“The greatness of a community is most accurately measured by the compassionate actions of its members.” —Coretta Scott King

  Last week I had the pleasure of tagging along with middle-schoolers from Christian Fellowship School who were out in the community, working.

  I started with 6th graders who were putting to use every ounce of elbow grease they could muster to make the walls, doors and windows shine at the humane society. The next bunch I visited had sawdust on their feet and hands from constructing a Blessing Box they’ll stuff with food and toiletry items on campus for those who need a little extra help outside the hours of operation of the church’s food pantry.

  During my visit on the construction site, I spoke with a parent who had accompanied the students earlier in the day as they shopped for items to stuff inside the Blessing Box, which they hoped would get them through at least a few months. She said it’s not a project that’s a one-time thing, it’s something that keeps going because that same group of kids will be checking on the box daily to make sure it’s stocked.

  She talked about the experience the kids had while roaming the aisles of stores, calculating what they could purchase with the available funds and trying to stretch each dollar as far as it would go. They also had to think about families that might have different needs from their own and how to provide the most variety possible to serve those needs. She said they had to consider items that accompanied each other, like providing a can of tuna to go with the tuna helper so it was a complete meal. And they started getting an understanding of how much it costs to feed a family.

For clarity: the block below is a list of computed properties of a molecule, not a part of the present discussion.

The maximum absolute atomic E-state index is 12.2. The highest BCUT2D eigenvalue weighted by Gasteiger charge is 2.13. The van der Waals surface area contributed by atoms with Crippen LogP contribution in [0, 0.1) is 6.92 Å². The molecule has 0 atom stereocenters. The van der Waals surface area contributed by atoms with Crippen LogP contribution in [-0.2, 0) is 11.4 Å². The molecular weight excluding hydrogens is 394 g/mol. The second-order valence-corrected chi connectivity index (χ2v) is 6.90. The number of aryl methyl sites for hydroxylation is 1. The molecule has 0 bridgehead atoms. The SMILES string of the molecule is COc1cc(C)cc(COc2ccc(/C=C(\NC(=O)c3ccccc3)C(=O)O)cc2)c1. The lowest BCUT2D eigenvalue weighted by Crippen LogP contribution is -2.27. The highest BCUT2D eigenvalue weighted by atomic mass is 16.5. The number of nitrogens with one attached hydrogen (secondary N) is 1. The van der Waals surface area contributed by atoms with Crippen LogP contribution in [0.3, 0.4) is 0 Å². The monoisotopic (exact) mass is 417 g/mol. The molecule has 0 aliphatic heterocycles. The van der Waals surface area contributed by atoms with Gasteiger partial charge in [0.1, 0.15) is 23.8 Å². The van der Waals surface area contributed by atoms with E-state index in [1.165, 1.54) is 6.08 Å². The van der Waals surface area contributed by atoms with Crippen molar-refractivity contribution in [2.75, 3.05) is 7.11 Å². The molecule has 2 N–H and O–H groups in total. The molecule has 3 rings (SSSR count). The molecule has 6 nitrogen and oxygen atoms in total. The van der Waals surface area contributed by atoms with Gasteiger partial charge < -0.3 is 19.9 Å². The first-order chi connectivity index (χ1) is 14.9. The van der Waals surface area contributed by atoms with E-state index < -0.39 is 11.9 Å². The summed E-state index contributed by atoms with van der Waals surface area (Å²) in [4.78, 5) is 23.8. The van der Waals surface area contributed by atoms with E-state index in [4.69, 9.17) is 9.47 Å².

After all that, she said, the kids were standing in line with their items and another customer in the store started asking what they were up to and when they told her, she began to weep. She said the customer told them she had been in a tough spot—a spot tough enough that she had sought assistance from food pantries and grocery boxes similar in design to their Blessing Box. She said the customer told the kids their project truly was a blessing for people who are in need just as much of kindness as they are of food.

  The experience wasn’t mine but the tears in the mom’s eyes as she told me of the experience made me feel as if I had been there and I could literally feel my heart soften thinking about the circle of kindness they all shared in that moment. I thought about it for the remainder of the afternoon and several days following and I know the entire day’s experience touched me for more than one reason.

  As I was watching the kids scrub walls and hug dogs and take as much part in sawing wood and marking drill holes as they could, I was proud to see a school prioritizing community involvement and community investment. Parents talk about hoping our kids turn out to be good and decent citizens who contribute to society and give back when they have more than enough—CFS is doing it. For 13 years now their educators and parents and staff have been leading by example. They are actively teaching their students how to be good and decent citizens who contribute to society and they’re showing them a variety of ways to get it done. Well done.

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